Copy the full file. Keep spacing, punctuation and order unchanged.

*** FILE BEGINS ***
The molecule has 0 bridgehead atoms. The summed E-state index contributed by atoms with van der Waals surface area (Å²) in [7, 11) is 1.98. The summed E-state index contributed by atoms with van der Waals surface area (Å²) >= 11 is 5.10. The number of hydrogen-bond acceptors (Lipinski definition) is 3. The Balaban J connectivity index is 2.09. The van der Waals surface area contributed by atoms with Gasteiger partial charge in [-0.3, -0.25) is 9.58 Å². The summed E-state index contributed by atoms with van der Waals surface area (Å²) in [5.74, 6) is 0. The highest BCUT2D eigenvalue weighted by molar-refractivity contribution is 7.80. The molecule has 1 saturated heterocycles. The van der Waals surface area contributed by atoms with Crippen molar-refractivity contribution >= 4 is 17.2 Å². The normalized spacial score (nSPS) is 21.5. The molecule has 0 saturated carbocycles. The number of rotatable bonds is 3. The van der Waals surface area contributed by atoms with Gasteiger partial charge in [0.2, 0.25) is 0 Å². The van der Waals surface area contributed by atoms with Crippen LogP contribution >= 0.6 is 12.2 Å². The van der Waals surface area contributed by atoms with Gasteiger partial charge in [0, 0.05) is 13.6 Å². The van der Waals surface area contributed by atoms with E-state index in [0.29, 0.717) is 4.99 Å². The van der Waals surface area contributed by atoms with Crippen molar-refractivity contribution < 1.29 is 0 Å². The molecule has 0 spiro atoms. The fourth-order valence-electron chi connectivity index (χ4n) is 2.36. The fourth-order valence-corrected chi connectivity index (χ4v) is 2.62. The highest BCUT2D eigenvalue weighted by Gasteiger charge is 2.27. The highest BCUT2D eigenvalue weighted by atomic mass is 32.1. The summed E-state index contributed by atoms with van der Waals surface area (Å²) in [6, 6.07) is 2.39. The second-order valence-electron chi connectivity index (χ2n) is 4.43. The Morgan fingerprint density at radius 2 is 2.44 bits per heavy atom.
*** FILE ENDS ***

The molecule has 0 bridgehead atoms. The summed E-state index contributed by atoms with van der Waals surface area (Å²) in [7, 11) is 1.98. The summed E-state index contributed by atoms with van der Waals surface area (Å²) >= 11 is 5.10. The number of hydrogen-bond acceptors (Lipinski definition) is 3. The Balaban J connectivity index is 2.09. The van der Waals surface area contributed by atoms with Gasteiger partial charge in [-0.3, -0.25) is 9.58 Å². The summed E-state index contributed by atoms with van der Waals surface area (Å²) in [5.74, 6) is 0. The highest BCUT2D eigenvalue weighted by molar-refractivity contribution is 7.80. The molecule has 1 saturated heterocycles. The van der Waals surface area contributed by atoms with Crippen molar-refractivity contribution >= 4 is 17.2 Å². The normalized spacial score (nSPS) is 21.5. The molecule has 0 saturated carbocycles. The number of rotatable bonds is 3. The van der Waals surface area contributed by atoms with Gasteiger partial charge in [0.2, 0.25) is 0 Å². The van der Waals surface area contributed by atoms with Crippen LogP contribution >= 0.6 is 12.2 Å². The van der Waals surface area contributed by atoms with Gasteiger partial charge in [0, 0.05) is 13.6 Å². The van der Waals surface area contributed by atoms with E-state index in [0.29, 0.717) is 4.99 Å². The van der Waals surface area contributed by atoms with Crippen molar-refractivity contribution < 1.29 is 0 Å². The molecule has 0 spiro atoms. The fourth-order valence-electron chi connectivity index (χ4n) is 2.36. The fourth-order valence-corrected chi connectivity index (χ4v) is 2.62. The highest BCUT2D eigenvalue weighted by Gasteiger charge is 2.27. The highest BCUT2D eigenvalue weighted by atomic mass is 32.1. The summed E-state index contributed by atoms with van der Waals surface area (Å²) in [6, 6.07) is 2.39. The second-order valence-electron chi connectivity index (χ2n) is 4.43. The Morgan fingerprint density at radius 2 is 2.44 bits per heavy atom.